Following months of dealing, Monsanto Co. (:MONN/A) agreed Wednesday to sell itself to Bayer AG. The deal, pegged at $66 billion, including debt, would effectively erase from the playing field one of most successful and controversial U.S. agriculture companies of all time.
Pending regulatory approval, Bayer would add Monsanto’s huge seed and crop genes business, a move that would tilt Bayer much more toward agriculture than its current position as a pharmaceutical and chemical conglomerate.
A Sign Of American Farm Weakness
The sale of this American icon, founded in 1901, points to a U.S. farm economy that shows little sign of rebounding, even given anticipated record corn and soybean crops this year.
The decision to sell for $128 per share, which is below some analysts’ predictions of $135 per share, was seen by Monsanto as the company’s best choice. In an interview Monsanto CEO Hugh Grant said the board evaluated all options, including staying independent but ultimately landed on Bayer’s all-cash offer.
More M&A To Come?
Given the shaky state of agriculture in the U.S. along with layoffs at major farm implement makers like Caterpillar Inc. (NYSE:CATB) and Deere & Co. (NYSE:DC), it’s not surprising that talk in the sector has centered around consolidation.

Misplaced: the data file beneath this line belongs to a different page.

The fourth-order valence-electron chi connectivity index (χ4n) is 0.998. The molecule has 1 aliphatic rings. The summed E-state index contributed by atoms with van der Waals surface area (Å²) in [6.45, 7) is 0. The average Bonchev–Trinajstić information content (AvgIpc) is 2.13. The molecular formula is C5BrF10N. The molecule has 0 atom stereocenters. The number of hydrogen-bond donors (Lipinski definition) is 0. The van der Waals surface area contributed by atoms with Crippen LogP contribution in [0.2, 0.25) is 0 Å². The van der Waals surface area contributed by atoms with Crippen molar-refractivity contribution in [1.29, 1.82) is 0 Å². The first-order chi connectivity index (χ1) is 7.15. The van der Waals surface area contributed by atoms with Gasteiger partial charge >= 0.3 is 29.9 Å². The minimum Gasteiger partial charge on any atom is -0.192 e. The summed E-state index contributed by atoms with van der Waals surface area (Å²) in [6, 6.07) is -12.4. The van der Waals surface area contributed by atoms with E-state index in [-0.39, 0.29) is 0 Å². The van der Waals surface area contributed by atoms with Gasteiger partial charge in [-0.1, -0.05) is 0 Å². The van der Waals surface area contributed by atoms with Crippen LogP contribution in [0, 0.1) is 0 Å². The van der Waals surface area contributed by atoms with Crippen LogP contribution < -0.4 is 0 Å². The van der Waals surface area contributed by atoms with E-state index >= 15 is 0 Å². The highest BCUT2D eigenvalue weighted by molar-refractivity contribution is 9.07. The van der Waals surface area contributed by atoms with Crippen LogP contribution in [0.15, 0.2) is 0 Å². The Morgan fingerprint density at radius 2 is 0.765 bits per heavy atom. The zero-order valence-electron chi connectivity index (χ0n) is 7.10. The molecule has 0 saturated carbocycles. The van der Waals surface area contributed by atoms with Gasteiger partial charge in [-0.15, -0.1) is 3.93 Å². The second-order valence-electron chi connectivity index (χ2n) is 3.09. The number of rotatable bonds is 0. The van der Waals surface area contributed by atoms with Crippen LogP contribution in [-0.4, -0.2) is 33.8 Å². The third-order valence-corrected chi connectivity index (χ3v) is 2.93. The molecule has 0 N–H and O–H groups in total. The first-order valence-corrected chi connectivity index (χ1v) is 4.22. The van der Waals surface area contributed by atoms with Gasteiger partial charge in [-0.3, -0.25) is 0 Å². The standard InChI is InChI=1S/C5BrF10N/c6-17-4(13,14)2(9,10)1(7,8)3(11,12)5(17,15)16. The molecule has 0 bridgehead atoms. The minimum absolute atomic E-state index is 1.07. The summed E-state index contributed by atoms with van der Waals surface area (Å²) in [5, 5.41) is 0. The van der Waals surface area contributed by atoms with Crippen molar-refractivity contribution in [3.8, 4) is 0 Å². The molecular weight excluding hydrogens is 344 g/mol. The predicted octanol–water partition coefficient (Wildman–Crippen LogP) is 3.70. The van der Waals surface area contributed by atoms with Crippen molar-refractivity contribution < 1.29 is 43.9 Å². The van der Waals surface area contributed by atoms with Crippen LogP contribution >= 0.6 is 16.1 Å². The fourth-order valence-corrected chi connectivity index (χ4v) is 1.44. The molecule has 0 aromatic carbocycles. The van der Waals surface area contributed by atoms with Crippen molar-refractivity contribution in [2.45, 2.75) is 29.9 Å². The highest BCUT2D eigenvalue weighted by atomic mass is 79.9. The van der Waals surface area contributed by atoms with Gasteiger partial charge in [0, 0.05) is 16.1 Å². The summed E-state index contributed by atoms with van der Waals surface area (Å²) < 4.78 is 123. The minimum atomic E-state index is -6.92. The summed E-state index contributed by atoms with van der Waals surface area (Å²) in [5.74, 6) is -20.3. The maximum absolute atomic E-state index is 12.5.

Among plans already made public is an attempt by Dow Chemical Co. Stock not found DOW and DuPont Co. (:DDN/A) to merge. One pro-merger sign is the fact DuPont recently said it would resume salary increases and annual bonuses effective in Q4 for salary hikes and in 2017 for bonuses.
Additional Mergers In The Works
Who Is Next?
Investors and traders are madly searching for companies they think might be ripe for a little M&A action including CF Industries Holdings, Inc. (NYSE:CFB) and Mosaic Co. (NYSE:MOSB), both players in the agricultural chemicals space.
The current and potential future volume of M&A activity in agriculture is setting off alarms worldwide. Senator Chuck Grassley, formerly a farmer, now a lawmaker, has called for a congressional hearing to discuss the impact of mergers on the people who grow the food.
In June Grassley said, “Federal regulators need to thoroughly consider the implications [for] agriculture, farmers and consumers of such a seismic shift to this industry before they sign off on any transactions.”